It appears that co-blogger Jonathan Adler and I have a slight disagreement over the degree to which the Supreme Court’s decision in Gonzales v. Raich allows Congress to use its Commerce Clause powers to regulate “commerce . . . among the several states” to regulate or ban abortion. Despite Jonathan’s thoughtful comments, I continue to believe that, post-Raich, Congress has the power to regulate or forbid abortion in virtually any way it sees fit – at least in so far as as federalism concerns are at issue. Obviously, there will still be individual rights constraints on abortion regulation for as long as Roe v. Wade remains in force.
Jonathan correctly points out that Raich (like previous decisions), gives Congress the power to regulate anything that might be considered “economic activity” and also any noneconomic activity that is part of a “broader regulatory scheme” that incorporates economic activity.
However, both of these categories of congressional power under Raich are even broader than Jonathan supposes. Not only did the Court allow Congress the power to regulate anything that counts as “economic activity,” it also defined “economic” to include any activity that involves the “production, distribution, and consumption of commodities.” That definition is broad enough to include virtually any abortion because all abortions involve the consumption of medical supplies that surely count as “commodities.” Moreover, abortion itself could be considered a “commodity” under Raich, since it is a service usually provided by professionals who work for pay (unlike the marijuana in Raich, which was grown by volunteers working for free). The “economic activity” test would not only be enough to uphold regulations banning or restricting all abortions, but also those that ban or restrict a specific abortion procedure. After all, such procedures also use medical supplies and are also often provided through market transactions involving paid professionals.
But even if there is some small subset of abortions that don’t count as “economic activity” under Raich (e.g. – the abortion is performed for free by a doctor who doesn’t use any perishable medical supplies in the process), it could probably still be regulated or banned by Congress as part of a “broader regulatory scheme.” In this regard, it is important to recognize that Raich significantly watered down the standards for including noneconomic activity in a broader regulatory scheme relative to the Court’s previous decisions in United States v. Lopez (1995) and United States v. Morrison (2000). While these earlier cases suggested that noneconomic activity can only be swept into a broader regulatory scheme if its inclusion is “essential,” Raich holds that the it is enough for Congress to have a “rational basis” for believing that its inclusion is desirable. As constitutional law mavens know, the “rational basis” test in this context is a virtual blank check for Congress to do as it pleases. It need not even come up with the needed “rational basis” ahead of time, but can rely on government lawyers or judges to invent one after the fact.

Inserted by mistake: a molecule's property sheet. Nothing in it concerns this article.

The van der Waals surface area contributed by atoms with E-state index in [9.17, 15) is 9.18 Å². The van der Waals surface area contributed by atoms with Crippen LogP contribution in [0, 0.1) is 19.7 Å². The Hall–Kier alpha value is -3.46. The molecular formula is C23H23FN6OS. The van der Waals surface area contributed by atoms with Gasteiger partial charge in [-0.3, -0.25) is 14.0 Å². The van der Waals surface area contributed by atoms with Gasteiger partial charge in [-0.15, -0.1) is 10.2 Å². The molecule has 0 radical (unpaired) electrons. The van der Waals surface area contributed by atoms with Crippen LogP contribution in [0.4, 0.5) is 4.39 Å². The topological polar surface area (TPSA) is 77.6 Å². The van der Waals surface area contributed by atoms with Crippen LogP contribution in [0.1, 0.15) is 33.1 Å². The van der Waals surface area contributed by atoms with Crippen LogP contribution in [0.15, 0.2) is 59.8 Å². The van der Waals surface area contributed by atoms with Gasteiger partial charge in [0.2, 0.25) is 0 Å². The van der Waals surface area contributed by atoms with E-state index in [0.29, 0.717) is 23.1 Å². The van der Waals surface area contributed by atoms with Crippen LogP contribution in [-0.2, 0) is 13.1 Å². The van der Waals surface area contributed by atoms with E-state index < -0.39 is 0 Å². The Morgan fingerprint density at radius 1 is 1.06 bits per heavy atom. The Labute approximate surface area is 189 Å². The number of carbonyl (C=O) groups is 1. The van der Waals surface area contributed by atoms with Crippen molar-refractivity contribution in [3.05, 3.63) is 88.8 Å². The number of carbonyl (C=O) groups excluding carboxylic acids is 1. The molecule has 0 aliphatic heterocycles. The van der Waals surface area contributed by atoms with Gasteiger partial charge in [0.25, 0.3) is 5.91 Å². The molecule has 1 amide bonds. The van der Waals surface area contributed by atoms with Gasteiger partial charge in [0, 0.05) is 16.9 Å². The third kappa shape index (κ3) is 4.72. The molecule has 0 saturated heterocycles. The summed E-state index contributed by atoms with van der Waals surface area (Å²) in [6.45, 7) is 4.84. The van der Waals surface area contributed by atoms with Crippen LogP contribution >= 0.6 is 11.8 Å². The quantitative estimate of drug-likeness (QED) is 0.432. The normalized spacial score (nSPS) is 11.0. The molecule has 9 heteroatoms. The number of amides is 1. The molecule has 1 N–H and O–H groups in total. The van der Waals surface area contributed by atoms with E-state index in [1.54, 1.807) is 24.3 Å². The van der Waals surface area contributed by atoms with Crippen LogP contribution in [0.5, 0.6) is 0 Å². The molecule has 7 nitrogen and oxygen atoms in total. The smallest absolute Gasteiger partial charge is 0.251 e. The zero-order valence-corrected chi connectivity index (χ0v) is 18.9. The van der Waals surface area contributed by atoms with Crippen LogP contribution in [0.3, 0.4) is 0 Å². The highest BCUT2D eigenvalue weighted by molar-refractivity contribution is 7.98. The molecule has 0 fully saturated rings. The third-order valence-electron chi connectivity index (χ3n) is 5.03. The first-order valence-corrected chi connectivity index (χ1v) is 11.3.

Under this permissive standard, it would be very easy for Congress to link any abortion restrictions it chose to enact to a “broader regulatory scheme.” For example, it could tie the restrictions to preexisting medical safety regulations, to laws regulating the distribution of medical supplies, and so forth. Jonathan supposes that the need to tie abortion regulation to a broader regulatory scheme might seriously inhibit Congress because “in the abortion context it is far easier to produce an effective legislative majority on narrow questions — e.g., prohibiting “partial-birth” abortion, etc. — than on abortion policy more broadly.” This however, assumes that narrowly targeted abortion regulations could only be enacted as part of a new broader regulatory scheme. In reality, they could simply be linked to preexisting federal laws regulating medical safety or related issues. Under the rational basis test, it would be simple for Congress to find a connection between the new regulation and the old ones close enough to pass judicial scrutiny.
For a more detailed discussion these aspects of Raich, see my article on the case. Ironically, Jonathan himself also wrote an article on Raich, where he explained why that case essentially wipes out the possibility of judicially enforced restrictions on Congress’ powers under the Commerce Clause. Jonathan has every right to change his mind about Raich. But, so far, I find his excellent earlier article more persuasive than his recent blog post.
Finally, I agree with Jonathan that Congress should exercise restraint and forego unconstitutional legislation even in cases where the Court is willing to permit it. But I have very little confidence that either political party will actually do that. There is ample evidence to suggest that both Democrats and Republicans are willing to enact legislation of dubious constitutionality when it suits their political purposes to do so.